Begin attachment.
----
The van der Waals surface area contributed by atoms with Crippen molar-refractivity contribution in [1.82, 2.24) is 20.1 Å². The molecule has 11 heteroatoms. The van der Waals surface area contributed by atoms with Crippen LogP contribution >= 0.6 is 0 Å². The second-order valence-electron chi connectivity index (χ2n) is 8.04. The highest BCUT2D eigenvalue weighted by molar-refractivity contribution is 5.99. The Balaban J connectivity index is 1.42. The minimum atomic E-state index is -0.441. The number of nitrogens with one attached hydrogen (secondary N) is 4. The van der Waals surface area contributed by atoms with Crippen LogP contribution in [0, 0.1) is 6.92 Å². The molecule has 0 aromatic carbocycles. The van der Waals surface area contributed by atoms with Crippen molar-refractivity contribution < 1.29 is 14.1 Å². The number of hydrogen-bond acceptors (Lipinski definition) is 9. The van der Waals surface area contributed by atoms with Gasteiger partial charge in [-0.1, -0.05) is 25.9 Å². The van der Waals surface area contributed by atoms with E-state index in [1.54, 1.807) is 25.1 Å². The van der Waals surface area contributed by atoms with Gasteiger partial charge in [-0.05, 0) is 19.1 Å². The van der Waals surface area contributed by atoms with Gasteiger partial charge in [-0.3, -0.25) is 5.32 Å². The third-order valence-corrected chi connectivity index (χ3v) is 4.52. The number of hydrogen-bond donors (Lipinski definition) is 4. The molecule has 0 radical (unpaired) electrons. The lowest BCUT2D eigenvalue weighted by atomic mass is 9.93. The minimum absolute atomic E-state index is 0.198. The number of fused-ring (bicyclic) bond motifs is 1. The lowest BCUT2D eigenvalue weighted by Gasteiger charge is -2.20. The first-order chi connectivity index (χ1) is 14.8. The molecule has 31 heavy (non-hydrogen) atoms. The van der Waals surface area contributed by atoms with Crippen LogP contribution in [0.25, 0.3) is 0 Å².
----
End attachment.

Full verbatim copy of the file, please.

The van der Waals surface area contributed by atoms with Crippen molar-refractivity contribution in [1.82, 2.24) is 20.1 Å². The molecule has 11 heteroatoms. The van der Waals surface area contributed by atoms with Crippen LogP contribution >= 0.6 is 0 Å². The second-order valence-electron chi connectivity index (χ2n) is 8.04. The highest BCUT2D eigenvalue weighted by molar-refractivity contribution is 5.99. The Balaban J connectivity index is 1.42. The minimum atomic E-state index is -0.441. The number of nitrogens with one attached hydrogen (secondary N) is 4. The van der Waals surface area contributed by atoms with Crippen LogP contribution in [0, 0.1) is 6.92 Å². The molecule has 0 aromatic carbocycles. The van der Waals surface area contributed by atoms with Crippen molar-refractivity contribution < 1.29 is 14.1 Å². The number of hydrogen-bond acceptors (Lipinski definition) is 9. The van der Waals surface area contributed by atoms with Gasteiger partial charge in [-0.1, -0.05) is 25.9 Å². The van der Waals surface area contributed by atoms with E-state index in [1.54, 1.807) is 25.1 Å². The van der Waals surface area contributed by atoms with Gasteiger partial charge in [-0.05, 0) is 19.1 Å². The van der Waals surface area contributed by atoms with Gasteiger partial charge in [-0.3, -0.25) is 5.32 Å². The third-order valence-corrected chi connectivity index (χ3v) is 4.52. The number of hydrogen-bond donors (Lipinski definition) is 4. The molecule has 0 radical (unpaired) electrons. The lowest BCUT2D eigenvalue weighted by atomic mass is 9.93. The minimum absolute atomic E-state index is 0.198. The number of fused-ring (bicyclic) bond motifs is 1. The lowest BCUT2D eigenvalue weighted by Gasteiger charge is -2.20. The first-order chi connectivity index (χ1) is 14.8. The molecule has 31 heavy (non-hydrogen) atoms. The van der Waals surface area contributed by atoms with Crippen LogP contribution in [0.25, 0.3) is 0 Å².